Advances in medicine have greatly contributed to the survival of extremely preterm infants in the US. However, the picture of long-term health effects related to prematurity is still unclear. Researchers at the University of Oregon compared lung function among adults who were born extremely preterm (at less than 28 weeks), very preterm (at less than 32 weeks), and full term (~39-40 weeks). Steven Laurie, PhD, will present the research team’s findings in a poster session on Tuesday, April 29, at the Experimental Biology meeting.
Experimental Biology is an annual meeting comprised of more than 14,000 scientists and exhibitors from six sponsoring societies and multiple guest societies. With a mission to share the newest scientific concepts and research findings shaping current and future clinical advances, the meeting offers an unparalleled opportunity for exchange among scientists from throughout across the United States and the world who represent dozens of scientific areas, from laboratory to translational to clinical research. www.experimentalbiology.org
Laurie et al. studied three groups at rest and during exercise: young adults who were born extremely to very preterm and developed a lung condition called bronchopulmonary dysplasia (BPD), preterm adults who didn’t develop BPD (PRE), and full-term adult control subjects (CONT). They found that the PRE subjects had a harder time handling the increased blood flow from the heart during exercise than the BPD and CONT subjects. The vascular function of the lungs during exercise suggested that the PRE adults may also be at increased risk of developing high lung blood pressure.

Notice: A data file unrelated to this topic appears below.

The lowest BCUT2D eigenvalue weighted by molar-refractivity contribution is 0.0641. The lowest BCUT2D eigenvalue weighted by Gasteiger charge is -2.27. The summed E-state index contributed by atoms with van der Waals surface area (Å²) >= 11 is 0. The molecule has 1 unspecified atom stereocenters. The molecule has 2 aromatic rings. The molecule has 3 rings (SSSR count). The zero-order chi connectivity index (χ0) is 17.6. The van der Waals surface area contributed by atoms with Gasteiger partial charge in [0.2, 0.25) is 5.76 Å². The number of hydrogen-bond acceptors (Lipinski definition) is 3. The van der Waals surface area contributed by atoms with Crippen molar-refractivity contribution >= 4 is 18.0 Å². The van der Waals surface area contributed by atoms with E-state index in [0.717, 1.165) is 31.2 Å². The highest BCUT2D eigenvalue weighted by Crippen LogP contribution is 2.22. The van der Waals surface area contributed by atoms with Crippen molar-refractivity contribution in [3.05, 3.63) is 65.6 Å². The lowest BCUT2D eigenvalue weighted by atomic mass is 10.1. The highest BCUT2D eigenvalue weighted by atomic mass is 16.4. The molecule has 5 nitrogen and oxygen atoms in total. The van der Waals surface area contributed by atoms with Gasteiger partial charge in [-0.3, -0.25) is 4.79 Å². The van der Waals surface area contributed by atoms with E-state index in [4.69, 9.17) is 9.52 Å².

“Healthy young humans have lungs designed to easily handle the increased blood flow from the heart during exercise. However, adults born extremely to very preterm have abnormally developed lungs, which may result in lungs that are unable to handle the demands of exercise. Surprisingly, the BPD subjects appear to have lungs that exhibit a normal response and accommodate the increased blood flow during exercise, suggesting a protective role of the oxygen treatments they received as infants. However, PRE subjects who did not receive the same level of oxygen treatment during their first few weeks of life appear to develop elevated blood pressure in their lungs during exercise as adults,” researchers noted.
The above story is based on materials provided by Federation of American Societies for Experimental Biology (FASEB). Note: Materials may be edited for content and length.
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